Baronet Oswald Ernald Mosley

Album: Hedgehog Sandwich (1980)

Songfacts®:

  • This mildly humorous song was written for Not The Nine O'Clock News, which has been described as "the first major programme showcasing the talent of the so-called 'alternative' comedy performers." First aired in 1979, some of its comedy was and remains rather dubious well after the Millennium, but "Baronet Oswald Ernald Mosley" has stood the test of time better than most of the show's offerings, even considering that much of it was extremely parochial.
  • Sir Oswald Mosley was the nearly man of British politics. Born into the aristocracy in 1896, he went into politics being elected as the Conservative MP for Harrow in 1918 aged only 21. Aristocrat or not, Mosley had fought on the Western Front during the first great slaughter of the 20th Century, and was determined to do everything in his power to avoid future wars.

    A fine orator, handsome and rich, it was hardly surprising that he soon built up a following, but good intentions aside, Mosley was impatient for social reform, and this led not only to a ping-pong type political career but to making bad judgments. In 1931 he formed the New Party, and when that didn't bring him overnight success, he formed the British Union of Fascists. Although the first British Fascist party had been established as early as 1923 by Miss Rotha Beryl Lintorn Lintorn-Orman (who borrowed the name and very little else from the Italian Fascisti), Oswald Mosley is generally regarded if not as the father then as the godfather of British Fascism.

    Although Mosley's brand of Fascism was not strictly totalitarian, there was never any doubt who would be kingpin in the event of his winning power, but aside from winning a General Election there was of course the little matter of Herr Hitler's brand of anti-Semitic fascism which by this time had already seized power in Germany. Although Mosley greatly admired Hitler, he would have no truck with anti-Semitism, unlike other British Fascist organisations such as the Imperial Fascist League.

    In the September 29, 1933 issue of the Jewish Chronicle, A. Herman, President of the Oxford University Jewish Society wrote "At the present time, our greatest supporters in our fight against the Imperial Fascists are the Mosley Fascists themselves".

    Sadly, this love affair did not last, and when Mosley's organisation was attacked repeatedly by both Jewish "anti-Fascists" and the Jewish press, although still not and never an anti-Semite, he began running a series of crude Jew-baiting articles in his newspaper The Blackshirt.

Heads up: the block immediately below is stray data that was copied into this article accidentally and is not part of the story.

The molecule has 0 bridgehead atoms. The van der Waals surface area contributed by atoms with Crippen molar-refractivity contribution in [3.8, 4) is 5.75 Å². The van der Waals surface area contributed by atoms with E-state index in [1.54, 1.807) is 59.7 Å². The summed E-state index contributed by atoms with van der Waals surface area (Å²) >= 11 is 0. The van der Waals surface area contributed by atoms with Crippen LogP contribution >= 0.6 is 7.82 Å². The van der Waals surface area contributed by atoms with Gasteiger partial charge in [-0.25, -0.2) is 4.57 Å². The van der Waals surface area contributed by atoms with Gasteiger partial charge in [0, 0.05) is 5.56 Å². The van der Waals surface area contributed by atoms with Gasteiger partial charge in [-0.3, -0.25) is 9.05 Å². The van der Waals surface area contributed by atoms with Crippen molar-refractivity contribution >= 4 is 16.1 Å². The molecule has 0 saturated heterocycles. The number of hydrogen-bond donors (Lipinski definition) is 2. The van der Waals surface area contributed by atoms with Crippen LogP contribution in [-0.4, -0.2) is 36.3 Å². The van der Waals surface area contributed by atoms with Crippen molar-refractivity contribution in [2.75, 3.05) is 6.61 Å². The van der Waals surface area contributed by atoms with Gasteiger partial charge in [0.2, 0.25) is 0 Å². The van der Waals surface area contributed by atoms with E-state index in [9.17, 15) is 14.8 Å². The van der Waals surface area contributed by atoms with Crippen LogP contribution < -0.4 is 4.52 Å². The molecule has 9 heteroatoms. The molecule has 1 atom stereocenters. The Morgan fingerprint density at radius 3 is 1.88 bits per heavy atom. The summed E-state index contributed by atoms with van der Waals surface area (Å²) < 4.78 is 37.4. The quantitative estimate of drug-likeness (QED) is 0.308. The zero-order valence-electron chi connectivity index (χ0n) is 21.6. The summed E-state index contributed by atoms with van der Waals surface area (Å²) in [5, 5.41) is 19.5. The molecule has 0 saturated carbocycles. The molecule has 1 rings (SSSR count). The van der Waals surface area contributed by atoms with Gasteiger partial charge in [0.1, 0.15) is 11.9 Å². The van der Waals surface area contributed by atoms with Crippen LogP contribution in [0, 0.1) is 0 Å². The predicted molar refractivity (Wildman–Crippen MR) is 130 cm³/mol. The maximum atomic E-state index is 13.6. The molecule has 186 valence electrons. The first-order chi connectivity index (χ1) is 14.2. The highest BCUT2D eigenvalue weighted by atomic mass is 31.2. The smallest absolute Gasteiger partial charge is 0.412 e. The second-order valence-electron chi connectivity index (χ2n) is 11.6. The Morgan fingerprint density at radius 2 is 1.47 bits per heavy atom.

During the Second World War, the man who had injured his leg while serving in the Royal Flying Corps and then fought in the trenches at the Battle of Loos found himself branded a potential traitor and interned without trial under the notorious Regulation 18b.

    Mosley's post-war career was far less illustrious, and his Union Movement was often targetted by "anti-Fascist" thugs. In July 1962, the now quite elderly Mosley was viciously assaulted and knocked to the ground by "anti-Fascists", an incident fellow travellers still gloat over to this day. He died at Orsay, France in December 1980, but remains a cult figure for many on the far right in Britain in spite of his continued demonisation by the far left, and to some extent by the mainstream.

    However, in 1998, two mainstream Jewish writers produced a four part dramatisation of Mosley's life which painted a surprisingly objective and sympathetic portrait of him. In spite of the predictable storm of outrage, it was evident that Laurence Marks and Maurice Gran - whose bailiwick is actually comedy - had done their homework.

    It goes without saying that Mosley could not have expected the same consideration from Not The Nine O'Clock News; "Baronet Oswald Ernald Mosley" was written in the wake of his death by the show's parodist and songwriter Peter Brewis, who is said to have gone out and bought all the following day's newspapers to glean quotes to incorporate into his work. He slaved through the night on the song, which includes some of these - in retrospect embarrassing - quotes from Mosley's early career, and deliberately awful lyrics to be recited by suitably moronic looking Mosley supporters.

    The lyrics originally included:
    "He put the skids
    On the Yids
    In Cable Street"

    and

    "He put the screws
    On the Jews
    On the streets of London"


    But someone at the Beeb decided they had to go.
  • The music and backing vocals were recorded at Red Shop Studios, Islington with session men Les Davidson, guitar; Will Hill, drums; and Felix Krish, bass; Brewis and Howard Goodall contributed the backing vocals.
    The vocals were recorded Saturday, December 6, the show was edited on the Sunday and broadcast on the Monday, the same night John Lennon was murdered.

    The song also appeared on the second Not The Nine O'Clock News album, Hedgehog Sandwich. >>
    Suggestion credit:
    Alexander Baron - London, England, for all above

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